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The PRiMER … Artist Management - Jul 9, 2012

“The artist-manager relationship goes deeper than any an artist will have in their career.”

picture For The PRiMER, past and present managers for artists as high profile and varied as Adele, Arcade Fire, Miley Cyrus, Coldplay, Gotye, Paul McCartney, Robyn and Owl City offer young artists valuable insight into the first stages of the deepest and most influential relationship an artist will form during their whole career.

Click on the interviewee name for the original full interview.

At what stage do you think an artist should get a manager involved?

ELI DAVIS (manager for Anthony Hamilton): “Artists need to take it as far as they can go before they bring on management. So that management helps and takes them to the next level as opposed to developing them from the ground up. What you don’t want to do is work harder than your artist. If they’re out getting shows, live performances around town, you know that they are hungry.”

JASON MOREY (former manager for Miley Cyrus, Macy Gray): “My advice to young acts is to learn as much about the business as possible by doing it themselves for a while. Book your own shows in local clubs and bars. Develop online and marketing campaigns slowly. Learn the basics of how long it takes and how much work it takes to develop yourself locally as an act.

Once you know how to do that and understand the amount of work it takes and you’ve managed to create some traction in the marketplace then maybe it’s time to look for a manager.”

FRANK CALLARI (former manager for Ryan Adams, Lucinda Williams, Marilyn Manson): “A certain amount of experience under your belt is invaluable. The business has changed – there is no real time for artist development anymore. It used to be that people would work for a number of years on a small circuit. They would hone their craft. They would play little clubs or coffeehouses. They would learn how to be a singer/songwriter. They would learn through experience. It could be two years, five years.”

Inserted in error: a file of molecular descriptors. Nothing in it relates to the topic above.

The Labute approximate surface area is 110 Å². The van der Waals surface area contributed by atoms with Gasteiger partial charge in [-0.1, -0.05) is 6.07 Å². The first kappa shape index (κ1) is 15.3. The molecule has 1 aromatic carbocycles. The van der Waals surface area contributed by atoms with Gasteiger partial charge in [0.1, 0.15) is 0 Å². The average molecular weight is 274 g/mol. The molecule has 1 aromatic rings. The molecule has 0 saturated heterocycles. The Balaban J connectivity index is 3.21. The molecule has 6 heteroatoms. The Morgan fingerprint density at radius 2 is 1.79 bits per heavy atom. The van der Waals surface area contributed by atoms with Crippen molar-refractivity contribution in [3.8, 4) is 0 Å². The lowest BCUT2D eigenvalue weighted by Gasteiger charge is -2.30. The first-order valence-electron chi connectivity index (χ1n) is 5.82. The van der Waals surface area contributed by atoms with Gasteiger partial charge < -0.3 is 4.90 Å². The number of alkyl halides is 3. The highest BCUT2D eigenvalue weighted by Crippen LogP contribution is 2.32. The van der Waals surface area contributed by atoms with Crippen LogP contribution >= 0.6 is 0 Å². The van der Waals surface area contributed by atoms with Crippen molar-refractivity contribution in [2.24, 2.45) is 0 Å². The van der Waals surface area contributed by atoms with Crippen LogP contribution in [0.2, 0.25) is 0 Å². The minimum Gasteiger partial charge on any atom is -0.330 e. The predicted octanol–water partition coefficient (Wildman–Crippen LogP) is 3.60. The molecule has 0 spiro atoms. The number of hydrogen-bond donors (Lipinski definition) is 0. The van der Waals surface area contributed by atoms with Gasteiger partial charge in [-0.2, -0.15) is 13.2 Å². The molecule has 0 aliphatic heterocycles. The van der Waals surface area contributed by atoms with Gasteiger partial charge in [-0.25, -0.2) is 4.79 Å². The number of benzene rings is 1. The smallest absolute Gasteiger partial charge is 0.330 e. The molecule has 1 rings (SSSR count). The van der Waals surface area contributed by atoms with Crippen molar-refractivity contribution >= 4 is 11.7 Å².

At what level would an artist be at for you to start taking an interest in leading their careers?

STEVE BURSKY (manager for Owl City, Dispatch): “With the industry the way it is right now, it’s harder than ever to see an artist cut through, and so anyone, be it a manager, an agent or a label, is looking for a spark that they can add their expertise to and take to the next level.

It might be an artist that has a buzz touring-wise in a specific region of the country, or that has had some success with getting their music placed in film and television, or that is starting to get written about in the press … Obviously we’re looking for incredible songs, great musicianship and/or vocal chops, but it is those early talking points that we think can open the door to other opportunities.”

"[With potential management] there’s equal value in youth, passion and work ethic as there is in years of industry experience, especially today"

JORDAN KURLAND (manager for Death Cab For Cutie): “It’s generally if someone has some sort of fan base. But if I heard something that no one knew about and I thought it was amazing and I loved it and wanted to listen to it 24 hours a day, then I would want to meet with them and make sure that their personalities made sense, and that my ideas for them were in line with theirs.”

JONATHAN DICKINS (manager for Adele): “You have to be proactive. Whether that means you’re funding a little record that you’re putting out by yourself very cheaply or going out and playing live, building your fanbase, being creative online with a cool blog, Facebook, or just distributing your music.”

What qualities do you look for in an artist?

ERIC HARLE (manager for Robyn, Moby, Royksopp, Fever Ray): “The music needs to connect with me emotionally. I need to feel that I want to listen to it again and again, whatever genre it falls into. Secondly, there has to be a degree of uniqueness and originality.”

JASON FOWLER (manager for Pillar): “A strong work ethic. Some bands contact me and ask me if they can send me a demo, I say, yes and six months later I still haven’t received it, or it takes them four weeks to send it. At that point I don’t care if they're the greatest band in the world, I won’t work with them.”